My Love Affair with Elance

I have taken a secret lover. Now, I don’t want my hubby to know because it would devastate him, so I’m only going to tell you guys. The name of my secret lover? Elance. I know, I know, it’s weird. Before I did the Elance experiment for AFW, I never really considered Elance a real place to work. Through the experiment, Elance and I had some hot flirting sessions—nothing too crazy just exchanging glances, hair play and coyness. But it was fun, not too stressful and… well… I liked most of it. Naturally, the experiment did have one hitch that resulted in a .04 per word client--but otherwise I did okay.

After the experiment I laid off for a little while—you know how it is, it’s fun to flirt once in a while but you don’t want a lifetime commitment or anything. But then, I noticed my business was getting a little slow. I had been booked solid for a couple of months and as a result I hadn’t been marketing as much as I should have and I hadn’t been as active on LinkedIn or Twitter. By the time I finished up all of my existing obligations I was left without any projects other than my regulars and I wasn't as visible to my target clients.

So I turned to Elance for support and although I still haven’t found a way to get up to my normal rates on Elance I have found that it’s a great way to make what I am comfortable calling decent money without a lot of marketing effort and since I've streamlined my client selection process so I don't deal with as many nervous or controlling clients (check out the feedback the client has given to other providers before you bid), it's been a real pleasure. It’s not a long-term plan for me, but it’s a great way to get gigs quickly and pay the bills. Since they’ve upgraded their system you can now save search criteria which really helps make searching for gigs faster. Also, since my client proposal is a few pages long and has a visual element, pitching is actually less time consuming through Elance than it is when clients contact me directly.  I also save time because I never need to talk to anyone on the phone and even email exchanges are short.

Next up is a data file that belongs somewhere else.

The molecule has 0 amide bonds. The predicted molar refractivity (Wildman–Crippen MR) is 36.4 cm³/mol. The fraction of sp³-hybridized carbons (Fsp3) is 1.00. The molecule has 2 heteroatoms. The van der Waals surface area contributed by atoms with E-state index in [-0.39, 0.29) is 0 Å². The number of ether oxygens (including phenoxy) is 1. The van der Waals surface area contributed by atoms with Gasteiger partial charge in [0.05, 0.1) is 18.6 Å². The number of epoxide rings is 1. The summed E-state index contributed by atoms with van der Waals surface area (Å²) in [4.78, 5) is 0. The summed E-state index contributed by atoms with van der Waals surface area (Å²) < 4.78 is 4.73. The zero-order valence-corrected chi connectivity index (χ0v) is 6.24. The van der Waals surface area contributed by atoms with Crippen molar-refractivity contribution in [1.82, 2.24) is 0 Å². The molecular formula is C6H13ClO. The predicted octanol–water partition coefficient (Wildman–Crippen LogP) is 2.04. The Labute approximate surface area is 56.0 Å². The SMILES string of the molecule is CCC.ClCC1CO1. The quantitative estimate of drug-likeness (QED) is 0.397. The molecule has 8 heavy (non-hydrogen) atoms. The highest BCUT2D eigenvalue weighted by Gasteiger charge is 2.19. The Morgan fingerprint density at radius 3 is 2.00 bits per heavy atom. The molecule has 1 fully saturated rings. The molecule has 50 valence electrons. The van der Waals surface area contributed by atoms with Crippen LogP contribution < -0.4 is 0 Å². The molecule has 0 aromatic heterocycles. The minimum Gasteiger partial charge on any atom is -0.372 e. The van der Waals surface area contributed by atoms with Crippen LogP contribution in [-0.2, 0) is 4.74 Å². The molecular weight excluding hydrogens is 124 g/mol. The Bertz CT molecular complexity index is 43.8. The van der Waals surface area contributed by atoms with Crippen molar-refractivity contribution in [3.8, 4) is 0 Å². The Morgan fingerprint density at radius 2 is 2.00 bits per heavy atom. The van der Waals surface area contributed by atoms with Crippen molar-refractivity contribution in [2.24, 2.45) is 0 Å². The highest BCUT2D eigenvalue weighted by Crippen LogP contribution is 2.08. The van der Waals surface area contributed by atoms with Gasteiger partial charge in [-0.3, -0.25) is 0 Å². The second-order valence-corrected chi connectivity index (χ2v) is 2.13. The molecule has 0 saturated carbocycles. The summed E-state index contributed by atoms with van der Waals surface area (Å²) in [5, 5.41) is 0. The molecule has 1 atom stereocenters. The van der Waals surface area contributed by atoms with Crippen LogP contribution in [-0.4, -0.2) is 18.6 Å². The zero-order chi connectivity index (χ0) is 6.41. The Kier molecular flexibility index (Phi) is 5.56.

The important thing about this (and the reason why I'm talking to you about it today) is that I'm not just settling into the Elance groove for the rest of the foreseeable future. With the time I’m saving on marketing, I've gotten a little breathing room to work on my own projects: a white paper, a client guide, guest posting to raise my visibility, queries and some freebies for my target clients--all of which will help me get more of those direct client gigs that are within my normal rates and aren't subject to a fee (Elance charges around 6-10% of the price of your gigs).

And that's the key--whether you are working for low paying clients right now, Elance, a content mill or any other arrangement that isn't making you feel completely happy--you've got to find the time to do what it takes to get you to your next level. If you don't then you are probably going to be stuck at your current level for... well... a long time. Because that's just how it is.

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Yolander Prinzel is the profit monster behind the Profitable Freelancer website. She has written for a number of publications and websites such as American Express,, Advisor Today, Money Smart Radio and the International Travel Insurance Journal (ITIJ). Her book, Specialty Ghostwriting: A New Way to Look at an Old Career, is currently available on Amazon.

21 thoughts on “My Love Affair with Elance”

  1. Tsk, tsk. Not marketing while booked? I should let Chris have at you, since he just covered that topic here. 😛

    Glad to hear you’re making time for your own projects though. I have a white paper I need to start on (for my own release, targeting SEO firms), but that’s something I need to find time for. Almost jealous, because those can be fun projects. 🙂

  2. Interesting, you’re the second writer (that I trust) who has mentioned that Elance can be a viable way to find decent paying work right now.

    I joined Elance a couple of years ago when I was just starting out. According to the other writer I didn’t really give it time to work (I left just short of a month later) – I want to say she discovered she averaged 1 project win per 20 bids (I could be misquoting).

    I’d be interested in learning more about how you conducted your experiment, like did you use the free of paid service? Did you only target -projects matching your niche? How many bids before winning your first job, etc.

  3. Yo – Can I ask what rates you’re looking at with Elance? My marketing time is so limited, I’m not sure if I want to delve into that market at the moment, but if you’re landing gigs paying over $0.07 per word pretty often or seeing them around at least, it might be worth flirting with down here in Texas, too. 🙂